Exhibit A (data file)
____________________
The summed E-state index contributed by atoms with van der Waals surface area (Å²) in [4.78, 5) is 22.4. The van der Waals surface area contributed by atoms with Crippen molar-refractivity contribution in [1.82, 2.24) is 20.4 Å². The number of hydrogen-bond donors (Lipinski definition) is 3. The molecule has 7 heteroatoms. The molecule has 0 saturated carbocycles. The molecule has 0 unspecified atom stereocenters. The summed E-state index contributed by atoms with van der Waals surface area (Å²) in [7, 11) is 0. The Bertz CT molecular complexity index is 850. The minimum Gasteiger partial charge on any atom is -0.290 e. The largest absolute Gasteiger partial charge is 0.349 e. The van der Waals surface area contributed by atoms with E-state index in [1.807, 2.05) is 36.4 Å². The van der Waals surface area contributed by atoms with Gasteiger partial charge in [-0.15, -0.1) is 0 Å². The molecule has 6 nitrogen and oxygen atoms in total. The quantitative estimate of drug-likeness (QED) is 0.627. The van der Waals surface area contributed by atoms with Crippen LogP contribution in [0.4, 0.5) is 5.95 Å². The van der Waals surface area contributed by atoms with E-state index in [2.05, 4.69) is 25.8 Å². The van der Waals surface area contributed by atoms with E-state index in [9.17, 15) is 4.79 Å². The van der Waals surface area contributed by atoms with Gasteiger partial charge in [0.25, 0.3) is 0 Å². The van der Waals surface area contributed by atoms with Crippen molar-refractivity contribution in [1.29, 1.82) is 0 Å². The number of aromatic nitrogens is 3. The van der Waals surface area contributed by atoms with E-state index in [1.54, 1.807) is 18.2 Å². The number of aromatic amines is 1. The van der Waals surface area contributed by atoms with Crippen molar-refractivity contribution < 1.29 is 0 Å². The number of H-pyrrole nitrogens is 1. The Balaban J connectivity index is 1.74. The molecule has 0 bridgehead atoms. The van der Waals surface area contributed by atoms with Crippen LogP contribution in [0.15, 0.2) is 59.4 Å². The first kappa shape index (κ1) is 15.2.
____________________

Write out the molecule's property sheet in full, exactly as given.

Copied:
The summed E-state index contributed by atoms with van der Waals surface area (Å²) in [4.78, 5) is 22.4. The van der Waals surface area contributed by atoms with Crippen molar-refractivity contribution in [1.82, 2.24) is 20.4 Å². The number of hydrogen-bond donors (Lipinski definition) is 3. The molecule has 7 heteroatoms. The molecule has 0 saturated carbocycles. The molecule has 0 unspecified atom stereocenters. The summed E-state index contributed by atoms with van der Waals surface area (Å²) in [7, 11) is 0. The Bertz CT molecular complexity index is 850. The minimum Gasteiger partial charge on any atom is -0.290 e. The largest absolute Gasteiger partial charge is 0.349 e. The van der Waals surface area contributed by atoms with E-state index in [1.807, 2.05) is 36.4 Å². The van der Waals surface area contributed by atoms with Gasteiger partial charge in [-0.15, -0.1) is 0 Å². The molecule has 6 nitrogen and oxygen atoms in total. The quantitative estimate of drug-likeness (QED) is 0.627. The van der Waals surface area contributed by atoms with Crippen LogP contribution in [0.4, 0.5) is 5.95 Å². The van der Waals surface area contributed by atoms with E-state index in [2.05, 4.69) is 25.8 Å². The van der Waals surface area contributed by atoms with E-state index in [9.17, 15) is 4.79 Å². The van der Waals surface area contributed by atoms with Gasteiger partial charge in [0.25, 0.3) is 0 Å². The van der Waals surface area contributed by atoms with Crippen molar-refractivity contribution in [1.29, 1.82) is 0 Å². The number of aromatic nitrogens is 3. The van der Waals surface area contributed by atoms with E-state index in [1.54, 1.807) is 18.2 Å². The number of aromatic amines is 1. The van der Waals surface area contributed by atoms with Crippen molar-refractivity contribution < 1.29 is 0 Å². The number of H-pyrrole nitrogens is 1. The Balaban J connectivity index is 1.74. The molecule has 0 bridgehead atoms. The van der Waals surface area contributed by atoms with Crippen LogP contribution in [0.15, 0.2) is 59.4 Å². The first kappa shape index (κ1) is 15.2.